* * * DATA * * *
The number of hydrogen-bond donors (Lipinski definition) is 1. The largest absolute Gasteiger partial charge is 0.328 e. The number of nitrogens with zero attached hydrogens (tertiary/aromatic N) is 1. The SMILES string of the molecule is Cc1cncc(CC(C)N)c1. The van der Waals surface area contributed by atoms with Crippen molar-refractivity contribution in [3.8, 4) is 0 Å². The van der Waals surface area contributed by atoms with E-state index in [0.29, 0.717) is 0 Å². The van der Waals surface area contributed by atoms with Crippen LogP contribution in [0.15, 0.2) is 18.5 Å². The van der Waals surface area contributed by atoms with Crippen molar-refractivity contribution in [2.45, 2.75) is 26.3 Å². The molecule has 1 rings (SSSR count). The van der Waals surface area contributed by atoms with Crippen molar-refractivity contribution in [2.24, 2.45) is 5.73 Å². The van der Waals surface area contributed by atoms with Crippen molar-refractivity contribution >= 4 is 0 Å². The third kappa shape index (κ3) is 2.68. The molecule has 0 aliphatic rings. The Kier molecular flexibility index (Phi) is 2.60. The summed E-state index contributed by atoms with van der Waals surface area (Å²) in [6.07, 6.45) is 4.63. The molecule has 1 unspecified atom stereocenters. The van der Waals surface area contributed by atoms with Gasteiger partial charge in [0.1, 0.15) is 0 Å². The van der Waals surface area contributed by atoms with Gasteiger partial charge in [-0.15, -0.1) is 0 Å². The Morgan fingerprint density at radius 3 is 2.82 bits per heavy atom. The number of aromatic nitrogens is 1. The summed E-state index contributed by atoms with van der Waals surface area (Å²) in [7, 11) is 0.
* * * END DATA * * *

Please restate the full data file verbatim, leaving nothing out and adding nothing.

The number of hydrogen-bond donors (Lipinski definition) is 1. The largest absolute Gasteiger partial charge is 0.328 e. The number of nitrogens with zero attached hydrogens (tertiary/aromatic N) is 1. The SMILES string of the molecule is Cc1cncc(CC(C)N)c1. The van der Waals surface area contributed by atoms with Crippen molar-refractivity contribution in [3.8, 4) is 0 Å². The van der Waals surface area contributed by atoms with E-state index in [0.29, 0.717) is 0 Å². The van der Waals surface area contributed by atoms with Crippen LogP contribution in [0.15, 0.2) is 18.5 Å². The van der Waals surface area contributed by atoms with Crippen molar-refractivity contribution in [2.45, 2.75) is 26.3 Å². The molecule has 1 rings (SSSR count). The van der Waals surface area contributed by atoms with Crippen molar-refractivity contribution in [2.24, 2.45) is 5.73 Å². The van der Waals surface area contributed by atoms with Crippen molar-refractivity contribution >= 4 is 0 Å². The third kappa shape index (κ3) is 2.68. The molecule has 0 aliphatic rings. The Kier molecular flexibility index (Phi) is 2.60. The summed E-state index contributed by atoms with van der Waals surface area (Å²) in [6.07, 6.45) is 4.63. The molecule has 1 unspecified atom stereocenters. The van der Waals surface area contributed by atoms with Gasteiger partial charge in [0.1, 0.15) is 0 Å². The van der Waals surface area contributed by atoms with Gasteiger partial charge in [-0.15, -0.1) is 0 Å². The Morgan fingerprint density at radius 3 is 2.82 bits per heavy atom. The number of aromatic nitrogens is 1. The summed E-state index contributed by atoms with van der Waals surface area (Å²) in [7, 11) is 0.